Civil Rights groups draft ‘alternative police bill’

Civil rights groups gathered here on Friday to put the finishing touches to an alternative ‘Police Reform Act’ for Tamil Nadu. Members of the groups believe that the State Police Bill enacted by the government in 2008 failed to comply with the seven key directives for police reform, which emerged from the Supreme Court ruling in the Prakash Singh case of 2006.

The principal aims of the groups’ draft act are to introduce a Police Complaints Authority (CPA) to encourage greater transparency and accountability in the police force and to reduce politicians’ ability to “exercise unwarranted influence over the police.”

Critics argue that the current system of policing in the State is outdated, and that legislation has hardly developed since the initial colonial Police Act of 1861, when protecting the Indian people was hardly the lawmakers’ primary objective.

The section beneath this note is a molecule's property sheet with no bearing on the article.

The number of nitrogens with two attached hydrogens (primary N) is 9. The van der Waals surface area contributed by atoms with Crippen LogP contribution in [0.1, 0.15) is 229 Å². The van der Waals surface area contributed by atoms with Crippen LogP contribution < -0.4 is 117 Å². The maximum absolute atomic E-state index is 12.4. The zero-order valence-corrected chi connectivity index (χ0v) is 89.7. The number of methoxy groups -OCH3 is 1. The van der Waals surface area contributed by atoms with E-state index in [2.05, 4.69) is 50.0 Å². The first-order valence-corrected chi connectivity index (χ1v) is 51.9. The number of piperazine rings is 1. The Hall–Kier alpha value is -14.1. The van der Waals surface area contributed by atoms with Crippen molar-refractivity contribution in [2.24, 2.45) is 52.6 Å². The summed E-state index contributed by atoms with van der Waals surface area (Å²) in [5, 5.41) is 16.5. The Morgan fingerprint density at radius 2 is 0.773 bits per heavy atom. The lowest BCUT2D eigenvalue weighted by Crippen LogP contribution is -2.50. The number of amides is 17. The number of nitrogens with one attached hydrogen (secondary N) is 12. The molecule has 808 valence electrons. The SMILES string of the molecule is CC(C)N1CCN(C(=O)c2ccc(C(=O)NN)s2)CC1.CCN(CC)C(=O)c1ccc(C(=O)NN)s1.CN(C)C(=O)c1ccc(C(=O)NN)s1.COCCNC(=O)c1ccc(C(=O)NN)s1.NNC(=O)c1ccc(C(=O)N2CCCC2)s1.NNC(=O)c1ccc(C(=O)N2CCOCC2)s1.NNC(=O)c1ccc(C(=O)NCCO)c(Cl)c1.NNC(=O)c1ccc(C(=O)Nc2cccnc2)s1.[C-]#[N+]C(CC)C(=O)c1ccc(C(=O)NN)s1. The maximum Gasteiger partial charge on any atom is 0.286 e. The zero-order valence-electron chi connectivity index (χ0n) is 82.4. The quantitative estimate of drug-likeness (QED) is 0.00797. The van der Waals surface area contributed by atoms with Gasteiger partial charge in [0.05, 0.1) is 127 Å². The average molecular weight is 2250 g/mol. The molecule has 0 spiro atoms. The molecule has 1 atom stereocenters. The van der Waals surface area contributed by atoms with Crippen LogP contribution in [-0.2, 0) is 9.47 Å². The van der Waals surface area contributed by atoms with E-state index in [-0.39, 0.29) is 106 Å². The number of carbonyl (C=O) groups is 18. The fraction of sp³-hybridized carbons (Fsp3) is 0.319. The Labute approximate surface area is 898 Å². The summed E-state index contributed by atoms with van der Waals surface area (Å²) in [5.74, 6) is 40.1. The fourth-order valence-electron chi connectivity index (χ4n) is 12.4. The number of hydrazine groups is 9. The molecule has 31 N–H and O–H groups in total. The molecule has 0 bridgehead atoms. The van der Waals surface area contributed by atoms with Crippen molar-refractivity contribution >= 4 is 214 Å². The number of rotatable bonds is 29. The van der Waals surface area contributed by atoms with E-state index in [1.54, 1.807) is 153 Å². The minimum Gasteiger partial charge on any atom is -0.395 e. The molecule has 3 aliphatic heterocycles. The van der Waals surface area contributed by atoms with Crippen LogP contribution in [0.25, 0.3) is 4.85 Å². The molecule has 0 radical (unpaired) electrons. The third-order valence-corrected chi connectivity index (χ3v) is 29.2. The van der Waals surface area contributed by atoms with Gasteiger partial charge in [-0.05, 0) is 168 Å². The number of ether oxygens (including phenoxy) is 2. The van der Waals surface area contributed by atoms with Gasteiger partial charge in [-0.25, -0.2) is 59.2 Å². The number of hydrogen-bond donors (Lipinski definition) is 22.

Henri Tiphagne, director of People’s Watch, and one of those involved in putting together the alternative bill, said “none of the guidelines has been followed” by the State government. He urged those in any doubt of this to observe the “total mismatch” between the directives issued by the Supreme Court and the Bill of 2008 which the State government subsequently enacted.

Mr. Tiphagne blamed opposition to an independent police force on the vested interests of political and other authority figures, who had most to gain from maintaining the status quo. As a result, he said, police officers were not “enforcing the rule of law,” but “the rule of the ruling party.”

On completion, the Alternative Police Act (2010) will be presented to the Tamil Nadu government by People’s Watch and the Human Rights Advocacy and Research Foundation.

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Printable version | Apr 1, 2020 3:11:09 PM |

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